Towards continuous deracemization via racemic crystal transformation monitored by in-situ Raman spectroscopy

Xiouras, Christos and Belletti, Giuseppe and Venkatramanan, Raghunath and Nordon, Alison and Meekes, Hugo and Vlieg, Elias and Stefanidis, Georgios D. and Ter Horst, Joop H. (2019) Towards continuous deracemization via racemic crystal transformation monitored by in-situ Raman spectroscopy. Crystal Growth and Design, 19 (10). pp. 5858-5868. ISSN 1528-7483

[img]
Preview
Text (Xiouras-etal-CGD-2019-Towards-continuous-deracemization-via-racemic)
Xiouras_etal_CGD_2019_Towards_continuous_deracemization_via_racemic.pdf
Final Published Version
License: Creative Commons Attribution 4.0 logo

Download (3MB)| Preview

    Abstract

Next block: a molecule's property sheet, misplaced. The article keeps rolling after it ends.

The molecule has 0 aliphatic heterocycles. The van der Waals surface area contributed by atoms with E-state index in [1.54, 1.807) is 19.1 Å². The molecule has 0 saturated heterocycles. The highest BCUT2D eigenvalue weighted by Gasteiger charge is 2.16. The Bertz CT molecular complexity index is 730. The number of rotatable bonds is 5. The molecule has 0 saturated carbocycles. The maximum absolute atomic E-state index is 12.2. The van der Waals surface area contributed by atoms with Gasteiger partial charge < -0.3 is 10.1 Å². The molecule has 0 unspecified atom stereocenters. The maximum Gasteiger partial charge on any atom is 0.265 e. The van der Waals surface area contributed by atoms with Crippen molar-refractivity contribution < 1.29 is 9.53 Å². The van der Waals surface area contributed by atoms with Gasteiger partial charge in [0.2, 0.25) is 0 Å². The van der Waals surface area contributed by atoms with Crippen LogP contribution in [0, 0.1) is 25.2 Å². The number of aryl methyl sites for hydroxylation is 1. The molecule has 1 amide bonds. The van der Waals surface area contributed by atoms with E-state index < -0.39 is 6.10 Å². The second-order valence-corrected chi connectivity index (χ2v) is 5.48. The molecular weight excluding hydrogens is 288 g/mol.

In this work, we demonstrate a semi-batch solid-state deracemization process for N-(2- chlorobenzylidene)-phenylglycine amide (NCPA), a complex chiral polymorphic system that involves three types of crystalline racemates (racemic compound and conglomerate forms I and II). In this process, gradually fed metastable racemic compound crystals are converted in situ to crystals of the preferred (seeded) enantiomer under grinding conditions through a series of solvent- mediated transformations in a racemizing solution. The phase diagram for this system shows that while conglomerate form II is stable at the conditions examined (acetonitrile at 21°C), form I crystals of a single enantiomer (used as seeds) are unstable at (nearly) racemic compositions and convert to the racemic compound upon addition of the racemization catalyst. Thus, care needs to be exercised in order to fully convert form I to form II before addition of the racemization catalyst in order to prevent the undesired crystallization of the racemic compound. This can be achieved by adding a small amount of water, which is found to enhance the nucleation and growth kinetics of the most stable conglomerate form II, eventually leading to complete deracemization. Importantly, we show that this special deracemization process can be easily monitored online by Raman spectroscopy, which gives access to the evolution of the solid phase composition. For the studied system, this information can in turn be used to directly estimate the solid-phase enantiomeric excess online throughout the process, as long as conglomerate crystals of the counter enantiomer do not form.